We’ve all been there: the “computer says no” moment.
The rising sense of panic as you realise that your flipchart that you spent 30 minutes preparing yesterday evening with your lesson "script" on it isn't working.
Unease as 30 pupils begin to notice your increasingly desperate tapping at the computer. Muttering begins.
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You’d call a member of staff to help, but it’s been a few years since there were any spare staff floating around. Pupils are getting bored and the fidgeting is threatening to turn into full-fledged mutiny.
It’s no good, you’re just going to have to turn around and chalk and talk it.
But where to begin?
'Chalk and talk': physical presence
Are you creating a physical presence that signals your students to listen to you? Ask yourself: how am I holding my body? Straighten up, open those shoulders and imagine being pulled up from the crown of your head.
What are you looking at, the floor, the whiteboard or the pupils? Carefully planned eye contact is a great way of engaging and getting feedback from students. But don’t hold too long or enter into a staring competition with unwitting contestants.
What are your arms doing and what message are they giving? Keep them open rather than folded in front of you (save that for staying warm on playground duty).
Us teachers know a lot and we all want our students to be taught by people who have a depth of knowledge about their subject. However, expertise can sometimes blind us to what they need in order to follow an exposition.
What they need is an explanation that creates an accessible way in to a concept that you may know innately, but for them is new and possibly confusing.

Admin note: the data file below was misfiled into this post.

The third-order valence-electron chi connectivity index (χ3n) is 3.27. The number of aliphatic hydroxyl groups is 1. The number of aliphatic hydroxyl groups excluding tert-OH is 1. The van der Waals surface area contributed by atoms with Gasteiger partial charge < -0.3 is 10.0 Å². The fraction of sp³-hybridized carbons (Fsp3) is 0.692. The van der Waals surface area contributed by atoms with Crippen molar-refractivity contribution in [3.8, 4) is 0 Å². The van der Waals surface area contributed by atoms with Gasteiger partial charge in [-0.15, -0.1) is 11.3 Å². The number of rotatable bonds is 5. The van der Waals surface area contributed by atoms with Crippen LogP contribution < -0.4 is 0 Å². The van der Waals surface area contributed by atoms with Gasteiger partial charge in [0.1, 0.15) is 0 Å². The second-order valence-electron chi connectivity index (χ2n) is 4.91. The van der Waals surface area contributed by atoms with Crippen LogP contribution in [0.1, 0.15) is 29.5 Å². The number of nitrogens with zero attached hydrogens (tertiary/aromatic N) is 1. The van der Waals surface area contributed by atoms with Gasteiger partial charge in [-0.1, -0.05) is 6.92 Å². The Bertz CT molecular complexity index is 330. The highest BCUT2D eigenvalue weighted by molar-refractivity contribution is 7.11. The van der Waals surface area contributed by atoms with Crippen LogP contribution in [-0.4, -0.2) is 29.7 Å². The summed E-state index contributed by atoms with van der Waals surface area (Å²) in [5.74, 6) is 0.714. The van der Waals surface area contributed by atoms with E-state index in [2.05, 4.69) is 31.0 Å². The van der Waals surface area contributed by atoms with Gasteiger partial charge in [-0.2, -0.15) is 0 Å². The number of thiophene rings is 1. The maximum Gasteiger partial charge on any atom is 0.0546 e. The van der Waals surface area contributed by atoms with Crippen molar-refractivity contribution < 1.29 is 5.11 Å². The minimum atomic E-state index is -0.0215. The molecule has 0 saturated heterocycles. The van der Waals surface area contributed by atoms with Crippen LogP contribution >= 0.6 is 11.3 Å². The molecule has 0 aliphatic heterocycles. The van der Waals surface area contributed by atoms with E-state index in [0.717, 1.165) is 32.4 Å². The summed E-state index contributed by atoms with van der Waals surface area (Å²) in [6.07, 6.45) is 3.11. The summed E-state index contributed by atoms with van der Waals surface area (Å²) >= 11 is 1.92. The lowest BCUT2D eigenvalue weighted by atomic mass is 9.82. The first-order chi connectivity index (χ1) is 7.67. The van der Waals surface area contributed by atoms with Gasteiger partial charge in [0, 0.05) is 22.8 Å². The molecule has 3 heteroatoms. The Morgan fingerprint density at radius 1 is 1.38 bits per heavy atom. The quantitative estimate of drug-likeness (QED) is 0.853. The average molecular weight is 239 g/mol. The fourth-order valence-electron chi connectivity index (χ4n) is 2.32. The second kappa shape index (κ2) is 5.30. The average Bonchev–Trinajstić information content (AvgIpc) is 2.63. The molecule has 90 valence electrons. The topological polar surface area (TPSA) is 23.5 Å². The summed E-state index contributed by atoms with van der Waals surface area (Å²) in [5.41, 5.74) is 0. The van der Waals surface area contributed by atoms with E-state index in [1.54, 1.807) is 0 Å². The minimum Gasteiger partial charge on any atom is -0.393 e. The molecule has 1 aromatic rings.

Mind your language
Subject-specific language is important and must be taught. Explaining a rotting apple to a group of six-year-olds as the “spontaneous transformation of a relatively unstable particle into a set of new particles” may be technically accurate, but unlikely to yield any great steps forward in their understanding.
Also important is how you hook this new knowledge on to something they have previously learned.
Some people use metaphor or narrative as a way into the knowledge (we all like a good story), but in your subject or lesson it may be a case of calling into their mind previous lessons or learning from previous years.
Avoid rabbit holes
Have you got an end goal in mind? A point where you stop talking and they get on with integrating the learning? Try to avoid rabbit hole explanations – detours may be fascinating for you, but try to keep focus on what your pupils need to take in.
Make a note of interesting but not-quite-relevant facts and stories that spring to mind and unleash them on the pupils at the end of the lesson.
So next time technology fails you, don’t falter; chin up, shoulders back, eyes wide and get talking.
Ruth Luzmore is headteacher at St Mary Magdalene Academy in North London. She tweets @RLuzmore